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Meet a Loyola graduate, human genome scientist, and one of TIME Magazine’s “Most Influential People of 2022”

By Molly Robey, Loyola Uviversity

Photo courtesy of the National Human Genome Research Institute

Adam Phillippy, ’02, senior investigator at the National Human Genome Research Institute (NHGRI), National Institutes of Health (NIH), was recently named to TIME Magazine’s “The 100 Most Influential People of 2022,” for his research related to human genome sequencing.

Phillippy, who earned his B.S. in Computer Science from Loyola in 2002, first started researching genomics at the University in 2000. While studying at Loyola, Phillippy was a research assistant, involved in intramural sports, a member of Phi Beta Kappa, an honor society at Loyola, Upsilon Pi Epsilon, the international computer science honor society, and a Hauber Summer Research Fellow who completed research with Arthur Delcher, Ph.D., professor emeritus of computer science. After he graduated from Loyola, Phillippy went on to earn his master’s and doctorate in computer science from the University of Maryland, College Park.

As the head of the Genome Informatics Section and a senior investigator in the Computational and Statistical Genomics Branch at NHGRI, Phillippy works to intertwine the fields of computer science and genomics. When Phillippy joined NHGRI in 2015, he co-founded the Telomere-to-Telomere (T2T) consortium with ambitions of finishing the human reference genome. In April, his team of genome scientists announced that they had completed the final 200 million bases of the human genomic sequence, leading to their inclusion in TIME Magazine’s “100 Most Influential People” list.

Phillippy shares more about the recognition in a Q&A:

What can you tell us about the research that contributed to your TIME Magazine recognition?

You can think of the human genome as an instruction manual for building a person, and it contains approximately three billion letters. To this day we can only read small pieces of it at a time that we must stitch together again like a giant jigsaw puzzle.

When I first started doing genomics research at Loyola in 2000, the initial Human Genome Project was just wrapping up, and the excitement around this ambitious project is what drew me to the field. However, due to technological limitations of the time, only about 92% of the genome was finished by 2003. In the last decade, new technologies have emerged and have finally made it possible to finish the last 8% of the puzzle earlier this year.

Speaking of your research at Loyola, what was it like working with Dr. Delcher?

Dr. Delcher introduced me to research, which I had never been exposed to before. Seeing that I could apply my computational skills to important problems in genomics was very motivating, and I've been doing it ever since. After doing a Hauber Fellowship with Dr. Delcher, he recommended me for an internship at the Institute for Genomics Research in Rockville, Maryland. That institute then hired me full-time after I graduated, launching my career in genomics. Dr. Delcher and I keep in touch, and I am incredibly grateful for his mentorship early in my career. I try to mentor a couple of summer students ever year to pay it forward.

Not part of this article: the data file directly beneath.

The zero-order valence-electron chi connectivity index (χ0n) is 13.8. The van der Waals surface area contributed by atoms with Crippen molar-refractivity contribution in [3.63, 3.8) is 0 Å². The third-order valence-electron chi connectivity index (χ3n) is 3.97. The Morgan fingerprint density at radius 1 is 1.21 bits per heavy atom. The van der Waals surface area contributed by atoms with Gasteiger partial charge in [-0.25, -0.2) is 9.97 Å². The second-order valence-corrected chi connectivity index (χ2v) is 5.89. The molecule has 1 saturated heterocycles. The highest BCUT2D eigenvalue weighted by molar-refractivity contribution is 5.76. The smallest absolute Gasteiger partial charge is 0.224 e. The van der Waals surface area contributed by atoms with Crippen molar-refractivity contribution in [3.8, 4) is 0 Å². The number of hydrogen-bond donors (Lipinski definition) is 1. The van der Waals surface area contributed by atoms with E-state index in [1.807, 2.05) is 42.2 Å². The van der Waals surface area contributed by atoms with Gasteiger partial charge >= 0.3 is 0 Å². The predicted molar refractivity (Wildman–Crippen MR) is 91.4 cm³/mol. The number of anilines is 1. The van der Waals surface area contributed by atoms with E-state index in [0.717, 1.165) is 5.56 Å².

What does your Loyola education mean to you?

Looking back, it’s clear that I benefited tremendously from a core curriculum that included writing and other humanities courses because most of my work now involves critical reading, writing, and mentoring.

Even more important was the amazing mentorship I received from professors like Dr. Delcher and Dr. Roberta Sabin, professor emerita of computer science, who introduced me to the field of computer science and really nurtured my success.

Can you share how you found out about making it on TIME Magazine’s Most Influential People of 2022 list?

I had no idea I was being considered, and it came as a complete surprise. The first thing I did was run out of my office to tell my family the news. I was happy to finally impress my kids, because I'm on the same list as their favorite movie stars, like Zendaya, and it's great to see scientific progress honored by the popular press.

What’s next for you?

My group is continuing to develop methods that will enable the routine sequencing of complete genomes as part of standard clinical care. The hope is that this understanding will enable better healthcare that is tailored for each individual person. For example, predicting disease susceptibility or prescribing effective medicines based on a person's unique genome.

This research and recognition represent truly a team effort and the product of a consortium that I co-founded with Dr. Karen Miga in 2018. I am incredibly honored to have worked with an incredible team of more than 100 scientists from around the world, including my amazing team of young scientists at the NIH.

Pictured above: Phillippy and Delcher in 2002 on Loyola’s Evergreen campus.

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